Language_Institutional_Practice_Chapter2_Part3.docx - As Halliday(1985 viewed grammar form a functional point of view he also viewed the components of

Language_Institutional_Practice_Chapter2_Part3.docx - As...

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As Halliday (1985) viewed grammar form a functional point of view, he also viewed the components of meaning as functional. He supposed that languages are systematized around two types of meanings that are the ideational, which represent experience (Martin and Rose, 2003), and the interpersonal, which is the component enacting relationships (Martin and Rose, 2003). As such, the ideational component is concerned with our use of grammar and grammatical resources to interpret our experience of the world around us and inside us (Halliday and Matthiessen, 2004). The interpersonal component, however, is concerned with the relationship between the communicators. It is the “grammatical resources for enacting social roles” (Matthiessen and Halliday, 1997, p. 12). In addition to these two components, Halliday (1985) added another component that is the textual, which “breathes relevance into the other two”. The textual component, then, is concerned with the presentation of the other two components as a text (Matthiessen and Halliday, 1997). Halliday (1985) called these three components of meanings metafunctions. According to Martín and Rose (2003), these three functions or metafunctions of language are “interwoven with each other” (p. 6). Therefore, researchers may examine any discourse from any of these three components to identify the functions carried out by the different patterns of meaning (p.7). According to Halliday (1985), the main intention of this approach is to examine the meaning as a choice. For him, the meanings that are carried out in any semiotic system can be interpreted as a network of interlocking options. He argued that language, as a socializing system, is used to achieve meaning in what he called the context of situation. The context of situation, according to Halliday, reoccurs as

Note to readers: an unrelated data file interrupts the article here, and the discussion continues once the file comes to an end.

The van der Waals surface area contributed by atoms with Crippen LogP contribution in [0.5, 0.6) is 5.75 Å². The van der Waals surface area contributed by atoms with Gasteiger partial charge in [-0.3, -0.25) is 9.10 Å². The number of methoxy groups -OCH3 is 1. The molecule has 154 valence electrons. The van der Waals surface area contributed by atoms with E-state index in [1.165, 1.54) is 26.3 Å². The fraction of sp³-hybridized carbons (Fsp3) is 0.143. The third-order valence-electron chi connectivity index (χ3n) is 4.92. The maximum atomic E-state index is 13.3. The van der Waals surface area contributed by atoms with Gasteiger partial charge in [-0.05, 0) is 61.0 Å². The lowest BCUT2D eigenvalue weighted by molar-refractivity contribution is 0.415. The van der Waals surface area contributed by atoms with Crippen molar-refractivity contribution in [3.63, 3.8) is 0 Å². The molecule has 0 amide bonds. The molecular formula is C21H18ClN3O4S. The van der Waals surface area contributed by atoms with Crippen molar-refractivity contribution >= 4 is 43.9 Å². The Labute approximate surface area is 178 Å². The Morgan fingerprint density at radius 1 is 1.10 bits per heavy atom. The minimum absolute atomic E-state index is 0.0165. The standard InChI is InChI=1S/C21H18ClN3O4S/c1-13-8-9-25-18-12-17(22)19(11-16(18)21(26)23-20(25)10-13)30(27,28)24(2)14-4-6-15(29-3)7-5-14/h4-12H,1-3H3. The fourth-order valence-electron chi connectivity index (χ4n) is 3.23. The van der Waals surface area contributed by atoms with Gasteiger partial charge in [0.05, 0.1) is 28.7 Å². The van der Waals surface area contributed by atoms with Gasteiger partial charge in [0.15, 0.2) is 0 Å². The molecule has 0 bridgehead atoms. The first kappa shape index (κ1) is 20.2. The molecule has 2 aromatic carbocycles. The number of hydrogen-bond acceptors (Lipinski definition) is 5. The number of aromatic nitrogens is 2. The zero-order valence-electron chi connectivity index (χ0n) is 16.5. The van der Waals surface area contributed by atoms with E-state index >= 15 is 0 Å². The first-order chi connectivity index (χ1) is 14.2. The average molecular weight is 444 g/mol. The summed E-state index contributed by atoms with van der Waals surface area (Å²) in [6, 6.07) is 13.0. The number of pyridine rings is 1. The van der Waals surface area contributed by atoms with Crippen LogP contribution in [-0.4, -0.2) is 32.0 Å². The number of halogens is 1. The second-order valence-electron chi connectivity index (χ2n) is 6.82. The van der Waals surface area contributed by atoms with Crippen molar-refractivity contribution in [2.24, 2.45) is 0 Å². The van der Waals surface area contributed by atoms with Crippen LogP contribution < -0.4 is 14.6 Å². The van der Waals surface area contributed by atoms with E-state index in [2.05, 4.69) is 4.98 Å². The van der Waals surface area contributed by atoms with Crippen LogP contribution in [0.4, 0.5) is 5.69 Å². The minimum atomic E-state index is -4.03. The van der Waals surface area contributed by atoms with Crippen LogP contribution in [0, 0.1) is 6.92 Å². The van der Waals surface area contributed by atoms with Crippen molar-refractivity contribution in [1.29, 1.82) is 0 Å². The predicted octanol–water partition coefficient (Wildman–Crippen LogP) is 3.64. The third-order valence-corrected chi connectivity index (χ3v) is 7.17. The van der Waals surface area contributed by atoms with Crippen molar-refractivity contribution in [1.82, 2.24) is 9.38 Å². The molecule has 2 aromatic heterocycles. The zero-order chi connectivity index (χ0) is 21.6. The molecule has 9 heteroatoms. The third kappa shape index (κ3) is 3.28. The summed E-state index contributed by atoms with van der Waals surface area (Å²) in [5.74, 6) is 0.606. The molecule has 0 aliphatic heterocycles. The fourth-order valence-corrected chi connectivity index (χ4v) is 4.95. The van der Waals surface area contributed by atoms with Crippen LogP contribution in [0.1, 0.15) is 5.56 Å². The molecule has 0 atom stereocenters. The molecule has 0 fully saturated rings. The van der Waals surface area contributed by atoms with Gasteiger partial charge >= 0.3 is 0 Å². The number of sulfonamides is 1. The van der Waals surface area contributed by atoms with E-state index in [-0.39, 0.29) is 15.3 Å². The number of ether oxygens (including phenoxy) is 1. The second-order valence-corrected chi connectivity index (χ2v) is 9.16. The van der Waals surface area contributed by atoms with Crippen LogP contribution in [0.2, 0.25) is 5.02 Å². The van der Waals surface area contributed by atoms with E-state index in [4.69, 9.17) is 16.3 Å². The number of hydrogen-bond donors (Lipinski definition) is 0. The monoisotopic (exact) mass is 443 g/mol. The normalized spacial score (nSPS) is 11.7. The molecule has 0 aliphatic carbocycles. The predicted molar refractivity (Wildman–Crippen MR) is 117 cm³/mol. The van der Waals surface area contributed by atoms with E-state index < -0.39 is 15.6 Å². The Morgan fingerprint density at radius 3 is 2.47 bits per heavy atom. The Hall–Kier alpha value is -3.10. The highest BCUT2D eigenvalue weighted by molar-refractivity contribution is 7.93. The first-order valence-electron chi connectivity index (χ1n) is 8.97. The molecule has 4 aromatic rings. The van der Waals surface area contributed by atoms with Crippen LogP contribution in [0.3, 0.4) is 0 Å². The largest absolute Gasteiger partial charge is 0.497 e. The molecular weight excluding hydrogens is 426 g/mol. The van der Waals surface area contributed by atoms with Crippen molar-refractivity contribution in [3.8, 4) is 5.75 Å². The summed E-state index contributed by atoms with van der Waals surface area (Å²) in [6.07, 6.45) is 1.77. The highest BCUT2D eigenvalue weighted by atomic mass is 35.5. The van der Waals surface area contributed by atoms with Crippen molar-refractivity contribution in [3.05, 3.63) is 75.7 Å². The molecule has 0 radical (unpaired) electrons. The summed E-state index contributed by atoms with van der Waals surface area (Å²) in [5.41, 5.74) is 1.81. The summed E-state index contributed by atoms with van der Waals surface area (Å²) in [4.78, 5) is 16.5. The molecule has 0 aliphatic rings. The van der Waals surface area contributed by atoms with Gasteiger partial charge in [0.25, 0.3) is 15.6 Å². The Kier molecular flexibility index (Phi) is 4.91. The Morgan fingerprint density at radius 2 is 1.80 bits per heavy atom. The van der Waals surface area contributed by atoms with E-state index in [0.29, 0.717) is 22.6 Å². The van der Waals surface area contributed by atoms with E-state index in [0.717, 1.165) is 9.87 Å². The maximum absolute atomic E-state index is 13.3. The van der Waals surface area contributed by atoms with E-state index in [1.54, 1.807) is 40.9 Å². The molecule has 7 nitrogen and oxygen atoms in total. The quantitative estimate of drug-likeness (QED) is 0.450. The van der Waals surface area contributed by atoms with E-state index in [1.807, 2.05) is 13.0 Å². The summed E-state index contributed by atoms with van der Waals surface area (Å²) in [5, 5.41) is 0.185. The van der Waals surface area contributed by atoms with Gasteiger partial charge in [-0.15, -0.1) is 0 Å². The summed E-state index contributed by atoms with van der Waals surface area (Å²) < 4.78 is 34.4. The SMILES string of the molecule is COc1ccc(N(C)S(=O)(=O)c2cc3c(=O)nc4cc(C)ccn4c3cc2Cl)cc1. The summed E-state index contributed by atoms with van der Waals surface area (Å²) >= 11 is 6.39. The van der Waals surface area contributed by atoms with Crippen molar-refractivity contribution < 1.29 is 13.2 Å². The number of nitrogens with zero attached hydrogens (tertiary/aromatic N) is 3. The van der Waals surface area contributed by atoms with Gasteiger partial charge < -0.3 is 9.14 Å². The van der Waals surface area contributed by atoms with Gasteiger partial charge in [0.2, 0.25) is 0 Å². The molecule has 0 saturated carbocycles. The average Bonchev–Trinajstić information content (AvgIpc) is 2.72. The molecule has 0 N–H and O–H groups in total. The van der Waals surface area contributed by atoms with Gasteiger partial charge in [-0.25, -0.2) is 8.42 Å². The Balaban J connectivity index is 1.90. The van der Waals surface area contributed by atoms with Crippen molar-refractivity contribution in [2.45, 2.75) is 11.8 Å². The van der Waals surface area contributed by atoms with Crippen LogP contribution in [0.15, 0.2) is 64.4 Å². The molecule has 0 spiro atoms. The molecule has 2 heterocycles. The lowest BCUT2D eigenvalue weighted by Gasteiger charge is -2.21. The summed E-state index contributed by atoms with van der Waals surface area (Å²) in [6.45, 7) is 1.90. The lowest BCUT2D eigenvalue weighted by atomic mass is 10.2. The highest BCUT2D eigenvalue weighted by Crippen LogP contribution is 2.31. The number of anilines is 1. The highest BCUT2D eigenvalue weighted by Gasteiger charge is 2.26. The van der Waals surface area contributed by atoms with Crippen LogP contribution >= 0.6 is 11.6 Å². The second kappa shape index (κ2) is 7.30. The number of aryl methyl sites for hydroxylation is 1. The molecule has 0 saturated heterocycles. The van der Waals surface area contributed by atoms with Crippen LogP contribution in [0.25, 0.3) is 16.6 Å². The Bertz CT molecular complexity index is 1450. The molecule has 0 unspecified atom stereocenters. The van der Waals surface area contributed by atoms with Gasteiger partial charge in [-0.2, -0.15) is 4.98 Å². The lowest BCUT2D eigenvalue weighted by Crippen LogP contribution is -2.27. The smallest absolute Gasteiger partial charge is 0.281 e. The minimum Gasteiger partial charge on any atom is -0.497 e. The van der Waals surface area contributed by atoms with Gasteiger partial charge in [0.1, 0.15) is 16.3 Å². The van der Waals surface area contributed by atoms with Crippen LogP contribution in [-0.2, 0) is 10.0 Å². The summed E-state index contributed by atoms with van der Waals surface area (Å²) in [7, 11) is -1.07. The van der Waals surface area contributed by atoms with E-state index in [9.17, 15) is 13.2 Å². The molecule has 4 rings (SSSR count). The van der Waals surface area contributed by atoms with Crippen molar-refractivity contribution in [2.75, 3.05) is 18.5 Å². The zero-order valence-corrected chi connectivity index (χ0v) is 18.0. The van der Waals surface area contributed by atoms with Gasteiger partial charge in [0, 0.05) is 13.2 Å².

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situation types. Therefore, the users of any semiotic system create typified options
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